Your College Degree is Worth it

Bachelors of psychology Early education major Human development and family studies degree


Master of business administration degree

While debates rage on about student loan debt in the United States, the fact of the matter is that getting a college degree is becoming more and more necessary in today’s society.

From a strictly financial standpoint, college degrees are worthwhile. In 2013, Americans who held a four-year degree earned almost 100% more than their counterparts with no college degree. The average starting salary of someone with a bachelor’s degree is about $45,000 while in 2012, the median annual income of someone with no college degree was about $28,000.

The upcoming issue for college students, however, is what to focus on. Universities all over the country have countless degree programs: Early or secondary education degree, psychology degree, business/marketing/communications degrees, interdisciplinary studies degree, or hundreds of others can make the list. Some of these fields are stronger than others, but education has seen a declining number of students.

Getting a secondary education degree is becoming surprisingly rare. News and studies have been warning the United States over the past decade that the number of qualified teachers in this country is dwindling. As a prospective teacher, that’s great news. That would mean that more schools will want you as a teacher, meaning the idea of a bidding war over your services could happen. Of course, there are early education and middle school education degrees in addition to the secondary education degree, so it’s up to you which you’d like to pursue in the event that teaching sounds like a good career.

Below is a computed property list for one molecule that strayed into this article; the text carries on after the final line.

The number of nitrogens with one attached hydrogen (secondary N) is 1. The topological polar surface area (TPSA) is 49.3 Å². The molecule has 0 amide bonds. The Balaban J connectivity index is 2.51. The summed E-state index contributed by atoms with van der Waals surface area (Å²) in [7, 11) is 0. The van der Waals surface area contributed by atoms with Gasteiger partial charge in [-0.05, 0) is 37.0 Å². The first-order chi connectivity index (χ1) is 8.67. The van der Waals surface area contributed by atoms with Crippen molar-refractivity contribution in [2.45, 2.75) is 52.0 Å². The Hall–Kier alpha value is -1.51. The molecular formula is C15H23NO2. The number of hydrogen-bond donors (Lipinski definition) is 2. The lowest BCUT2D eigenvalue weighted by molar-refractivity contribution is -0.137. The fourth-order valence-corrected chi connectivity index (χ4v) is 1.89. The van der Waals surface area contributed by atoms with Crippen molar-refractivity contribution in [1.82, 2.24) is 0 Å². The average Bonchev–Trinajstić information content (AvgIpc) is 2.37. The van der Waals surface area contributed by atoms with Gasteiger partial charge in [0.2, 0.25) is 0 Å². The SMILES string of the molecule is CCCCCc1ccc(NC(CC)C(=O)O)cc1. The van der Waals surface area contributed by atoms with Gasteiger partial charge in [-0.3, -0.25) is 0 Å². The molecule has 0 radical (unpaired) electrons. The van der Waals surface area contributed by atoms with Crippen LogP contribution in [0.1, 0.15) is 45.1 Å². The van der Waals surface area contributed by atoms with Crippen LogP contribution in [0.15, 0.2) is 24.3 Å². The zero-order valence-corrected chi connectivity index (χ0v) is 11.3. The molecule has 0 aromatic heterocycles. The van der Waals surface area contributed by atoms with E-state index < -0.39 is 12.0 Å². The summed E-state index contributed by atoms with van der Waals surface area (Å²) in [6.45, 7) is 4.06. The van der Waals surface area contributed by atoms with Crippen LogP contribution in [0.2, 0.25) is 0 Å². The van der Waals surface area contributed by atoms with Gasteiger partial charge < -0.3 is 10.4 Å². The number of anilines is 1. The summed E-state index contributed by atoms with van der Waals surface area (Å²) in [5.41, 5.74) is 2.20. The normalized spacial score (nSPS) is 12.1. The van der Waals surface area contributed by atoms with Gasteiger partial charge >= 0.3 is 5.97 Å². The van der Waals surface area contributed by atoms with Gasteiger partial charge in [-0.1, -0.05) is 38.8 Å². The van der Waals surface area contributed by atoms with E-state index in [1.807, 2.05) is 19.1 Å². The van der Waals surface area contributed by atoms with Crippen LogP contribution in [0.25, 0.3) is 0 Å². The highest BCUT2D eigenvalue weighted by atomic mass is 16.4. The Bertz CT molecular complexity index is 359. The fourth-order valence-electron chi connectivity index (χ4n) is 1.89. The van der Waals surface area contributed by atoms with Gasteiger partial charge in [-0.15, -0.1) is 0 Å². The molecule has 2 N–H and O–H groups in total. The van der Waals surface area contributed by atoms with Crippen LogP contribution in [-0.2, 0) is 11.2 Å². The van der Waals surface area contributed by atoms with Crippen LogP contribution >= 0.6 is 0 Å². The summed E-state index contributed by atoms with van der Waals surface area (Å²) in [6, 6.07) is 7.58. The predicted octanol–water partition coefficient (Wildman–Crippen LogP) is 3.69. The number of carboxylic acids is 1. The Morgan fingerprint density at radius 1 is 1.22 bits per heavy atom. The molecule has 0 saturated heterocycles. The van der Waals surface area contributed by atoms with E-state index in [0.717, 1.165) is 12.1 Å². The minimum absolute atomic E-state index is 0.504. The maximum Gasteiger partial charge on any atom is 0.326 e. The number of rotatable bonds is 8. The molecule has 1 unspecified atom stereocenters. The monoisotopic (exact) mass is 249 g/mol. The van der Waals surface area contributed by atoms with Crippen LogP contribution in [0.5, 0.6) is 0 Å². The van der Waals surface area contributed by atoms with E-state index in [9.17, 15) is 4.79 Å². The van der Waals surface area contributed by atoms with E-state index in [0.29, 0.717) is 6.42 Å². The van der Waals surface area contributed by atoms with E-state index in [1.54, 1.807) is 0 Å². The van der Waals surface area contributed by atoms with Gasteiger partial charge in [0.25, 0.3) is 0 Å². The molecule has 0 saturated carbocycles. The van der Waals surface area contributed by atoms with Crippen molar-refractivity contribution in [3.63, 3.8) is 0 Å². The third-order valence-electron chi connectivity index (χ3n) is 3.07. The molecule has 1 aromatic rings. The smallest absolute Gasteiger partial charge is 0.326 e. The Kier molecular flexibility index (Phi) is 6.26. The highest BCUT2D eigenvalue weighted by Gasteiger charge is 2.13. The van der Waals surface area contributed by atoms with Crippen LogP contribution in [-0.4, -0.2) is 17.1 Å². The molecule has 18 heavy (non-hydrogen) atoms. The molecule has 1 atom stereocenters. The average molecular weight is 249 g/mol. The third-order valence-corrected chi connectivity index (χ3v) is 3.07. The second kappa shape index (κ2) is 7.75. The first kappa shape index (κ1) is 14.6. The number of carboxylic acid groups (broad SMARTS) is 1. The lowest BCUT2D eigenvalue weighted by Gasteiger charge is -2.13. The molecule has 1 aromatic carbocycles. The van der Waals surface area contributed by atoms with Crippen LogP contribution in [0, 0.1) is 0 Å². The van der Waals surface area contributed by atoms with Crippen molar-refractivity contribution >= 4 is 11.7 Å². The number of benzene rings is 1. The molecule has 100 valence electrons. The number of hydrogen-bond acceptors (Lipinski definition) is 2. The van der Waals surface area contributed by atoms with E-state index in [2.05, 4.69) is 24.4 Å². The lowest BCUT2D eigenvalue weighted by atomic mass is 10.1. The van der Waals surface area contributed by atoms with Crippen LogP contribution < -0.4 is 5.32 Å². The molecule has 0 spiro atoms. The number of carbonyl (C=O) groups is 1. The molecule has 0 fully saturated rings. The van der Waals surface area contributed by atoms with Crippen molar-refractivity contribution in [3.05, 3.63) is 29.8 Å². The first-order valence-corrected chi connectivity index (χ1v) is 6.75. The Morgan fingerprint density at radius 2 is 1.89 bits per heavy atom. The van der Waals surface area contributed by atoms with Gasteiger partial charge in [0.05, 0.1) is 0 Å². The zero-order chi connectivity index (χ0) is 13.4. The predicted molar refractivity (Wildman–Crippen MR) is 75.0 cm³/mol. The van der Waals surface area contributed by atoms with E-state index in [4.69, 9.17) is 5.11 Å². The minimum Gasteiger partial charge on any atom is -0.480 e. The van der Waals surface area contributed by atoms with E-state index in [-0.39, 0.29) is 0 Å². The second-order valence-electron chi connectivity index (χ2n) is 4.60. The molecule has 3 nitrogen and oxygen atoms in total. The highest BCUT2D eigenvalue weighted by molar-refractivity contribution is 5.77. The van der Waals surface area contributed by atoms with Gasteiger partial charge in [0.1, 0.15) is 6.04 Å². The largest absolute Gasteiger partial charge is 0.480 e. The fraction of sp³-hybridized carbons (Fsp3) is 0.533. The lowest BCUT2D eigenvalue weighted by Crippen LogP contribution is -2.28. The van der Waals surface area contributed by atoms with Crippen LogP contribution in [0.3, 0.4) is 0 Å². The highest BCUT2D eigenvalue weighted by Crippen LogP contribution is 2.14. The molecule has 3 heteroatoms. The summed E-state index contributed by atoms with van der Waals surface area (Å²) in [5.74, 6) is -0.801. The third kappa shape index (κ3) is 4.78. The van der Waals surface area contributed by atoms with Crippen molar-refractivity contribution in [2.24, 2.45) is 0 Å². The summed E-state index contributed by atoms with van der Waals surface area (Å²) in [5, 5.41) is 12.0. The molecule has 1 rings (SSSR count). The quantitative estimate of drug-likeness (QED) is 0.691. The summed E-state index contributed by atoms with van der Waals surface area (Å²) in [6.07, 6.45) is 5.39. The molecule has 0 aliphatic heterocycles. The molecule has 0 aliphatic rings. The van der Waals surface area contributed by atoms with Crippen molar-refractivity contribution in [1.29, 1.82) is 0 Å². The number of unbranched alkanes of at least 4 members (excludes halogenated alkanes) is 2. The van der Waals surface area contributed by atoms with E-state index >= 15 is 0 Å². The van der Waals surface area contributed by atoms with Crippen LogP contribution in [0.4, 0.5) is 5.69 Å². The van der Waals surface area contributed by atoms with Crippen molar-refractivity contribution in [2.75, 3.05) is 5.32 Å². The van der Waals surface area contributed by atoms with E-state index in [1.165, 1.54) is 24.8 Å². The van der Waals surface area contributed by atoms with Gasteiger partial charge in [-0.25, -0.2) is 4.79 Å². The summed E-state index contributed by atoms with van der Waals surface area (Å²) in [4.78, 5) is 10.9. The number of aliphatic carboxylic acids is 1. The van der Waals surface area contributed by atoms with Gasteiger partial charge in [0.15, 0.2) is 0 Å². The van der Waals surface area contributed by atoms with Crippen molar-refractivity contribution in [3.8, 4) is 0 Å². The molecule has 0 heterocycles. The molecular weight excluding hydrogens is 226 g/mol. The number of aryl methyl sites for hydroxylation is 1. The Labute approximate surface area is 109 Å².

While the $45,000 starting salary of a bachelor’s degree is probably higher than what most teachers start with, the financial payoff of teaching often comes later. Many states offer teacher’s retirement and pension options that allow a teacher to maintain a high annual “salary” after retirement. Furthermore, most areas say that a teacher’s “retirement” age is between 30 and 35 years after they started — in the mid to late 50s instead of the national suggestion of 65.

Go to college. If you have an eye for the future and an interest in teaching, get an education degree. If you prefer higher-level concepts, opt for a secondary education degree rather than an elementary education degree. If you need money right away, teaching may not be the right career for you. Just remember, however, that schools will never stop existing in society. If the number of teachers shrinks, the incentives to teach increase. That’s good news for you, future student.

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